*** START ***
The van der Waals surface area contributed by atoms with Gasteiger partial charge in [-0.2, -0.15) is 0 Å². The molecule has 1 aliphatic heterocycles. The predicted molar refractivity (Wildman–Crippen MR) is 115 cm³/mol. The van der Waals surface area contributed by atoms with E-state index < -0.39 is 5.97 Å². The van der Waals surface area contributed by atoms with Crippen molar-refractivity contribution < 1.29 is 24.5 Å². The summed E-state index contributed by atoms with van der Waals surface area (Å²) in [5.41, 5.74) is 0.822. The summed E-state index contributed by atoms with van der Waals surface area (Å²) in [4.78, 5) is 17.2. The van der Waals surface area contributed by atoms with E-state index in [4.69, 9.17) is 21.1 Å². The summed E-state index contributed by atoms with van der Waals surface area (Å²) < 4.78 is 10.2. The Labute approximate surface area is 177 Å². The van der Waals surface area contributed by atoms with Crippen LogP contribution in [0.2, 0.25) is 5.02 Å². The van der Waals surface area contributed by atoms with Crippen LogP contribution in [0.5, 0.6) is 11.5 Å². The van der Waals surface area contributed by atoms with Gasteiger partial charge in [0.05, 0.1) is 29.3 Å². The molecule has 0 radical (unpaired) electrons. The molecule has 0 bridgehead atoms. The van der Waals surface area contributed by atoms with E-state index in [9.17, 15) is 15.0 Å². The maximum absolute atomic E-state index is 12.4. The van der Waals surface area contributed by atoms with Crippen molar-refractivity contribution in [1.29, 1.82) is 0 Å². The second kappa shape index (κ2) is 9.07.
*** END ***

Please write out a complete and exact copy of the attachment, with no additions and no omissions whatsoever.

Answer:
The van der Waals surface area contributed by atoms with Gasteiger partial charge in [-0.2, -0.15) is 0 Å². The molecule has 1 aliphatic heterocycles. The predicted molar refractivity (Wildman–Crippen MR) is 115 cm³/mol. The van der Waals surface area contributed by atoms with E-state index < -0.39 is 5.97 Å². The van der Waals surface area contributed by atoms with Crippen molar-refractivity contribution < 1.29 is 24.5 Å². The summed E-state index contributed by atoms with van der Waals surface area (Å²) in [5.41, 5.74) is 0.822. The summed E-state index contributed by atoms with van der Waals surface area (Å²) in [4.78, 5) is 17.2. The van der Waals surface area contributed by atoms with E-state index in [4.69, 9.17) is 21.1 Å². The summed E-state index contributed by atoms with van der Waals surface area (Å²) < 4.78 is 10.2. The Labute approximate surface area is 177 Å². The van der Waals surface area contributed by atoms with Crippen LogP contribution in [0.2, 0.25) is 5.02 Å². The van der Waals surface area contributed by atoms with Crippen LogP contribution in [0.5, 0.6) is 11.5 Å². The van der Waals surface area contributed by atoms with Gasteiger partial charge in [0.05, 0.1) is 29.3 Å². The molecule has 0 radical (unpaired) electrons. The molecule has 0 bridgehead atoms. The van der Waals surface area contributed by atoms with E-state index in [9.17, 15) is 15.0 Å². The maximum absolute atomic E-state index is 12.4. The van der Waals surface area contributed by atoms with Crippen molar-refractivity contribution in [1.29, 1.82) is 0 Å². The second kappa shape index (κ2) is 9.07.